Jesus has already cast His vote. We will get the leader whom we deserve. However, Jesus has made a long term vote that cannot be deterred by changing political
figures. Jesus’ primary vote is for the Church.

Perhaps the biggest problem with conservative evangelical politics is that we have looked to government when we should be looking to the Body of Christ. This is evidenced in the fact that we are far more likely to advertise who we are voting for than proclaim that we are Christians, we are more impassioned by our political beliefs than the theology of the Bible, and it is easier for us to strike up a conversation with a stranger about politics than it is to share the gospel.

Politics brings out droves of Christians, passionate about changing their nation, and yet, we often neglect the primary means in which God is working in this world. If we are not as committed to our Churches as we are to our political parties then we have failed to understand our calling. It is crucial that we remind ourselves again that what happens each and every Sunday under the ministry of the Word is vastly more influential than what happens in the ballot box.


Whenever I see a Christian bitter over government I am burdened to remind them of the promises of God. God never promised that a world full of sinners would cater to our comfort. On the contrary, He told us that just as they hated Jesus they would also hate us (John 15:18). Yet, in the face of persecution throughout Church history, God’s promises have continued. Though every kingdom has fallen, the Church has survived. Even the gates of hell cannot prevail against it (Matthew 16:18).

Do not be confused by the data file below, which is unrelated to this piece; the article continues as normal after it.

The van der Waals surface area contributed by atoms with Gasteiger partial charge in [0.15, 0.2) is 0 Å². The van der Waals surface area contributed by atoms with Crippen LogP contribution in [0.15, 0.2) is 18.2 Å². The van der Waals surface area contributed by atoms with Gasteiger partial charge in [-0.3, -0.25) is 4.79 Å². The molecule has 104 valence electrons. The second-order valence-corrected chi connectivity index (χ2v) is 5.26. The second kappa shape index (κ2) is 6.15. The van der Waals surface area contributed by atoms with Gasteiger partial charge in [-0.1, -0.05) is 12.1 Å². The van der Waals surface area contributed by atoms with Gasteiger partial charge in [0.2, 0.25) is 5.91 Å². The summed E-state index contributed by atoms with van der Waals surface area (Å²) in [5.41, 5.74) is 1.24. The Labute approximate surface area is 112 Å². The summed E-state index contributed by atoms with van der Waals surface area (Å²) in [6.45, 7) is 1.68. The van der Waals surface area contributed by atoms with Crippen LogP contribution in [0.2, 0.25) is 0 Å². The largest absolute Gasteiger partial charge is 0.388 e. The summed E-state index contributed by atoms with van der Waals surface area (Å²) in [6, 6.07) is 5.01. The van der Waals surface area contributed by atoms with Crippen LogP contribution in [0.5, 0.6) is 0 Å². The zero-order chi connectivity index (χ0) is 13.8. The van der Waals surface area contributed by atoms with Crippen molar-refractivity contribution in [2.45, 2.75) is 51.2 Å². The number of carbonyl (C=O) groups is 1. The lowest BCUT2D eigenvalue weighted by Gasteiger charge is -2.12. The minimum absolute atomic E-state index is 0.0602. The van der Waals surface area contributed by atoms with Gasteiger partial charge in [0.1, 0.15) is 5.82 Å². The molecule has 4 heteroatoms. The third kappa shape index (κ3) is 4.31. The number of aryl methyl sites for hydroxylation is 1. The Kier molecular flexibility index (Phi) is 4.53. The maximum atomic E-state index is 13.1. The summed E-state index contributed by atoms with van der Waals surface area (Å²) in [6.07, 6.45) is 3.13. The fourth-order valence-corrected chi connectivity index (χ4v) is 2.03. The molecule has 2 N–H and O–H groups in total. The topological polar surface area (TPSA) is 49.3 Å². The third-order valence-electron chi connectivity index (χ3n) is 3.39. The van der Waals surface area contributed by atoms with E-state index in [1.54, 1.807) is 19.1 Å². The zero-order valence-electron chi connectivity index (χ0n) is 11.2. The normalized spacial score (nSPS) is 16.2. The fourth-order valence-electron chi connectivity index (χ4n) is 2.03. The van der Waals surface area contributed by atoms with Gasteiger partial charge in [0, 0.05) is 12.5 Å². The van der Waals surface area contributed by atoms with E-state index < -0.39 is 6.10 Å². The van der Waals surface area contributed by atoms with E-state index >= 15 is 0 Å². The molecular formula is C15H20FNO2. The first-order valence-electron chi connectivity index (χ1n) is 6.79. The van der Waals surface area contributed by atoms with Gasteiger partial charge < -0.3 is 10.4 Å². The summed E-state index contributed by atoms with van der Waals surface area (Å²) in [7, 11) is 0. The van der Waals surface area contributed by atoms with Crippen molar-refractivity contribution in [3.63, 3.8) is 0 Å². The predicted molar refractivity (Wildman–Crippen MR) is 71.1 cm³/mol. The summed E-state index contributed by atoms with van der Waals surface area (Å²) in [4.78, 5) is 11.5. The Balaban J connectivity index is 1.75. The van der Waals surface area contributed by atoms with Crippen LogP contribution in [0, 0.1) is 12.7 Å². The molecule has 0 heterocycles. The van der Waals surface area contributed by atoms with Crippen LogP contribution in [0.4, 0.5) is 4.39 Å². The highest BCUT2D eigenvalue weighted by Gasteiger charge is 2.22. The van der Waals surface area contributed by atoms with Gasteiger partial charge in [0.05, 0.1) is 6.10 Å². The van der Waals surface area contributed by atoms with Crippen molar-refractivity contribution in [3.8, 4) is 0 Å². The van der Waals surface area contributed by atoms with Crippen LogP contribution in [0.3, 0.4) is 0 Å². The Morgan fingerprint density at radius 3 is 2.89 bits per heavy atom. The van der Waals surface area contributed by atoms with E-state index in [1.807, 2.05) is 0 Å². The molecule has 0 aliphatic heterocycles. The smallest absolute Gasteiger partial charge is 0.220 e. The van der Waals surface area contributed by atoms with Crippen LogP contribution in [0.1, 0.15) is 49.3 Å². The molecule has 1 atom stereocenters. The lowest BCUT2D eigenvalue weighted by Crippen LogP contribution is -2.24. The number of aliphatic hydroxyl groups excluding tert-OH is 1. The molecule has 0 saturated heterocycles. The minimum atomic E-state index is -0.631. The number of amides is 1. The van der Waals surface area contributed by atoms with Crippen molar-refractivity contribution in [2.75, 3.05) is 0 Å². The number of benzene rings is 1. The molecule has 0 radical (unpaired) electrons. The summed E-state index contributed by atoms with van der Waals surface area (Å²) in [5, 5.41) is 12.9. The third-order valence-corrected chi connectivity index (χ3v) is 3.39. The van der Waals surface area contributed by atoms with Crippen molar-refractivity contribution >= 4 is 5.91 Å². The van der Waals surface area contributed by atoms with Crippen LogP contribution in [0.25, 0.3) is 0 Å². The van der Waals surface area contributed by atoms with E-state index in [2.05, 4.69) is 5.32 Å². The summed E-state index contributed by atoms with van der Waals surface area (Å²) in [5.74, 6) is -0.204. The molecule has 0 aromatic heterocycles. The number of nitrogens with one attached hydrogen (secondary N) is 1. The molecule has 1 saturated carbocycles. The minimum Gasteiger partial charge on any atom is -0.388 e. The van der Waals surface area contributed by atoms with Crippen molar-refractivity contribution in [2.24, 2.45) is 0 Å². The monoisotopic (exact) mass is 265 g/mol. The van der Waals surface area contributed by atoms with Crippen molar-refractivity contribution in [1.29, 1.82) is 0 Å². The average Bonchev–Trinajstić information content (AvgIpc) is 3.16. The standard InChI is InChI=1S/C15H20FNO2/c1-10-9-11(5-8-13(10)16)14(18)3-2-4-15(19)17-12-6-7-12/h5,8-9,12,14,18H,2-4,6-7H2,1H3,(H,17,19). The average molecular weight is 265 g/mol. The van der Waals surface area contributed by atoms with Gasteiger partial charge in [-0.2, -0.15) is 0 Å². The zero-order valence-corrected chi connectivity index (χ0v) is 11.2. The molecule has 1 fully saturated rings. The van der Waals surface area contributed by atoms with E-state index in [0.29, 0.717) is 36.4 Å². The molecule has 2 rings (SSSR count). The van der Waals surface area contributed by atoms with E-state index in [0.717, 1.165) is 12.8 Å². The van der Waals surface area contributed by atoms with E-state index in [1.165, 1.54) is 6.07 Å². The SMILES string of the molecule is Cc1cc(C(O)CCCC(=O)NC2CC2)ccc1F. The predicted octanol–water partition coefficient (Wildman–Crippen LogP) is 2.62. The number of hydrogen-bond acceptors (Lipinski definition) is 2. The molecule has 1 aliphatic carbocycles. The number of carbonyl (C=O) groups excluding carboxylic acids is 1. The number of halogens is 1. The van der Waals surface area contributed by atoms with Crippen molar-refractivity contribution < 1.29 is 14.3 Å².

Just because we shouldn’t complain about the corruption in our culture doesn’t mean that it shouldn’t bother us. There are a lot of injustices in the world and Christians should be the first to address them. We ought to do justly, love mercy, and walk humbly with our God (Micah 6:8). We cannot simply speak out against injustice, we must do the right thing. We cannot simply preach the gospel, we should demonstrate it through our acts of grace and mercy. We should not only stand up for the widows, orphans, and immigrants (Matthew 25:41-46, James 1:27), but we should lower ourselves to meet their needs even as Christ humbled Himself to save sinners.

Jesus has voted. He has given His life for the Church. Who will you vote for in this coming election?

Rev. Adam Miller is the President and Host of Songtime and can be heard daily on the Songtime Radio Broadcast.